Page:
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72% residents in Tamale have no toilets in their homes says Waste Management Dept.



About 72 percent of residents in Tamale have no toilet facilities in their homes and are either using public toilets or practising open defecation.

With a population of 485,213 residents and 70,629 others in transit the Tamale metropolis inexplicably has only 137 public toilets, out of which 15 have been privatized or leased to private operators for a six-year period.

Conditions of most of the public toilets are an eyesore thus compelling many residents to resort to open defecation. The current decentralization system prohibits local authorities from building more public latrines in communities except market places, schools and bus terminals.

Local authorities are mandated to encourage landlords and landladies to incorporate latrines in their houses. The metropolis considered to be the fastest developing city in West Africa has major waste management problems evidently from an increasing population.

Waste management situation

According to figures from the waste department, every individual in the metropolis generates 0.6 kilogrammes of waste, which amounts to 291.1278 tons of solid waste a day.

The Tamale Metropolitan Waste Department Director, Mr Martin Ahorlu disclosed this when he presented the current situation of waste streams and management levels in the Tamale metropolis at a two-day Community Life Improvement Programme Conference on the productive use of waste in Tamale.

Attendees at the conference included NGOs within the WASH alliance, Agriculture and Waste Management sector and members of the consortium of Tamale Urban Sanitation and Waste Programme.

Mr Ahorlu explained that the metropolis has not been put on any sewage line apart from the Kamina one. The TAMA waste management director said the assembly is considering a technology where the waste can be incinerated into energy to add to the national grid.

This, he said, will save Tamale from getting into a situation like that in Accra, where waste trucks have to travel to Kpone Akatamso to dispose of waste.

The Waste Management Department of the Tamale metropolitan assembly says it is resource-constrained to monitor the disposal of both liquid and solid waste. The department’s admission follows stakeholders’ concerns about its inability to regulate the disposal of waste in the metropolis, especially drivers of septic tankers.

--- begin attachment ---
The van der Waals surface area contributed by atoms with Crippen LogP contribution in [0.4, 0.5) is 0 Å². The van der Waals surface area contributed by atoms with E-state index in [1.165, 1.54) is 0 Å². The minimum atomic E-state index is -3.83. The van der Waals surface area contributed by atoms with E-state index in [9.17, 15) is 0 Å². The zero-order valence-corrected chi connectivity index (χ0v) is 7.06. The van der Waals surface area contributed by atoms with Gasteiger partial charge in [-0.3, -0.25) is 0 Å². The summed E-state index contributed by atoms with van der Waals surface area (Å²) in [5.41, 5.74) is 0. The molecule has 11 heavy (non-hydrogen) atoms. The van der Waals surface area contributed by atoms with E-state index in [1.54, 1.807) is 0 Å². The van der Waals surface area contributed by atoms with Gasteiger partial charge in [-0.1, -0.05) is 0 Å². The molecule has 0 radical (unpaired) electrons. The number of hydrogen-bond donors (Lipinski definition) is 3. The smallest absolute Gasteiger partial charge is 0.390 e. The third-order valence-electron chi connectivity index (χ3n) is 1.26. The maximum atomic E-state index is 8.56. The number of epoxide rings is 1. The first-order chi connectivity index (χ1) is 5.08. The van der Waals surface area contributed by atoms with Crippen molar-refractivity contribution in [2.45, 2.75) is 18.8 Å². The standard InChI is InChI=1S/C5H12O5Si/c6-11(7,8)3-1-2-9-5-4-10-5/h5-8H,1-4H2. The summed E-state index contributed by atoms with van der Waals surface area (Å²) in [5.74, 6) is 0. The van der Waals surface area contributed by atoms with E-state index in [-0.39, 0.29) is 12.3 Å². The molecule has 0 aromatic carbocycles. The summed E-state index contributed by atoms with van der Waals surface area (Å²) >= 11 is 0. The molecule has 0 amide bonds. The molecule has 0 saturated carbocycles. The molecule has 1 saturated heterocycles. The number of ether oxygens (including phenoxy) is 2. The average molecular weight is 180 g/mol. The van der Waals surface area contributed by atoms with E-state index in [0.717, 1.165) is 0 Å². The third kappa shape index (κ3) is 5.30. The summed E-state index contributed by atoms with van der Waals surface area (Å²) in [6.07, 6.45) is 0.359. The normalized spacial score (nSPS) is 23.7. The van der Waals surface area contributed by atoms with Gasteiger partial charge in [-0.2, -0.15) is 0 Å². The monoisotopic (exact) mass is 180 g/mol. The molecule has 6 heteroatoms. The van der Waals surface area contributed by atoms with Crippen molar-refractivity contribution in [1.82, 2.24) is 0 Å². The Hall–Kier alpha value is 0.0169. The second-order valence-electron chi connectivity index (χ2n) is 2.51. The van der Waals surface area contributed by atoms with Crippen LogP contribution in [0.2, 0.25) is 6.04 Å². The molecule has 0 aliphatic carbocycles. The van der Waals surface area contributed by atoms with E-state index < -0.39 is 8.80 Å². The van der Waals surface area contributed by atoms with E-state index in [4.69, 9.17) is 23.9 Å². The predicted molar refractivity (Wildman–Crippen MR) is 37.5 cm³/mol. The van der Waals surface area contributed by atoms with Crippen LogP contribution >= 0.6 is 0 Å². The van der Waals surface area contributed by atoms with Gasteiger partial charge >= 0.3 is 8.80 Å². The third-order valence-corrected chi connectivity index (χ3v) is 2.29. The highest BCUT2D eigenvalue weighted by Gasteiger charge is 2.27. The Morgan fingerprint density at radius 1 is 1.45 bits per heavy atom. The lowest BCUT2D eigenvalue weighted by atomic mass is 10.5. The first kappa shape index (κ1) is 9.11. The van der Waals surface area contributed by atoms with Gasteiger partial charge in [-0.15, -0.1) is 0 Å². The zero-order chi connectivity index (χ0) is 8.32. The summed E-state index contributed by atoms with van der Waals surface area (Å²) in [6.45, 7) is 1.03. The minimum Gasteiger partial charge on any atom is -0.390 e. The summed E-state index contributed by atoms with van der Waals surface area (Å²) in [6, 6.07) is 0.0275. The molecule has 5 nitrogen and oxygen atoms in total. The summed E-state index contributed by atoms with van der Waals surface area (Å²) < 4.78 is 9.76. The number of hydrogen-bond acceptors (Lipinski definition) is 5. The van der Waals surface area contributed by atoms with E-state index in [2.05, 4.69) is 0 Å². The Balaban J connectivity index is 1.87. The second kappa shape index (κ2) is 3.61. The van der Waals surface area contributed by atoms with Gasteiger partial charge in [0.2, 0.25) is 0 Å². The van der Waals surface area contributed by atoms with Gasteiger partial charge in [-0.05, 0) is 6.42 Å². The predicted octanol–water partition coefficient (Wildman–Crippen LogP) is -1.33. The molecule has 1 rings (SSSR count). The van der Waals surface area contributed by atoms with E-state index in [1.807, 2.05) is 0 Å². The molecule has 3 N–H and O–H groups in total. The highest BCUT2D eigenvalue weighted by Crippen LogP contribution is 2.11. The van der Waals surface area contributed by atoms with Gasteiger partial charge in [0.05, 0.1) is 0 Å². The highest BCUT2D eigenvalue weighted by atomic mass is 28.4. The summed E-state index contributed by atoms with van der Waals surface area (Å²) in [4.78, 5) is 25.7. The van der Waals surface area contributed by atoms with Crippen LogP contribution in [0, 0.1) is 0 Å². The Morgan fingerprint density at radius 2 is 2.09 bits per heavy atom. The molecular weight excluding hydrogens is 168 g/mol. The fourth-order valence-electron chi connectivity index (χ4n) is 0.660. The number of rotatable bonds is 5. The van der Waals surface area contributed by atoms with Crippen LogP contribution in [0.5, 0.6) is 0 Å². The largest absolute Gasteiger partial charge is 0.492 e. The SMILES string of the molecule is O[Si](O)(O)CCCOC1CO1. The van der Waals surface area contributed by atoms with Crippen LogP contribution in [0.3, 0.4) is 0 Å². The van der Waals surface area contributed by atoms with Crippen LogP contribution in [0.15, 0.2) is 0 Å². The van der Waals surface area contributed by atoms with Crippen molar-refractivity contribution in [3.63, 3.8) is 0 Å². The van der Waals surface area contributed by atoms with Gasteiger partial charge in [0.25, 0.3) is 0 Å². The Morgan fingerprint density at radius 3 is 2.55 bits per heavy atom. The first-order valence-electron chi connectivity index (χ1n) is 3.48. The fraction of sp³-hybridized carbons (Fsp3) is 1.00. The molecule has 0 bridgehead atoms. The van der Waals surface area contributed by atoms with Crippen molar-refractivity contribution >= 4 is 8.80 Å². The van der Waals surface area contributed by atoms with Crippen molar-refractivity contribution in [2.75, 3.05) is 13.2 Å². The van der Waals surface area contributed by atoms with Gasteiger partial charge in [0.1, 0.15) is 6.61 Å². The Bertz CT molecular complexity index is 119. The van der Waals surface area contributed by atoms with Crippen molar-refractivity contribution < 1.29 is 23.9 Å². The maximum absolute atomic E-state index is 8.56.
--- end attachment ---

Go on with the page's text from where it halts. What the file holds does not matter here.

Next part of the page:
An official of the department described human beings as the most difficult creatures in the world to manage adding that individual behaviours contribute sometimes to insanitary conditions.

The official was responding to questions on the indiscriminate disposal of liquid waste  The TAMA waste department says they are overwhelmed by the waste generated on a daily basis in the metropolis and that residents need to change their attitudes towards the environment.

Zoomlion’s role in collecting waste 

The Zoomlion company which has a government contract to collect waste generated on daily basis said it’s overwhelmed by the amount of waste generated.

The deputy northern regional manager of the company, Mr Abudu Imoro explained that per the contract the company signed with government, Zoomlion was supposed to collect waste on weekly basis and not daily.

He said the increasing nature of waste especially in the Tamale metropolis has put an enormous pressure on the company and added that that the company’s contractual agreement will be reviewed to suit the current challenges.


The Project Coordinator of Tamale Urban Sanitation and Waste Programme (TUSWP), at the Community Life Improvement Programme (CLIP), Mr Abdallah Mohammed, who presented an overview of the project, told Zaa News that waste is now a resource for food production.

A consortium of NGOs within the WASH alliance, agricultural sector and the UDS, among others, he said, carried out extensive work on compositing the black soldier fly and the use of waste water to improve agriculture.

The consortium, Mr Mohammed said, hopes to use their expertise to address water and sanitation problems by exploring all technology to improve food production in the north and Ghana at large.

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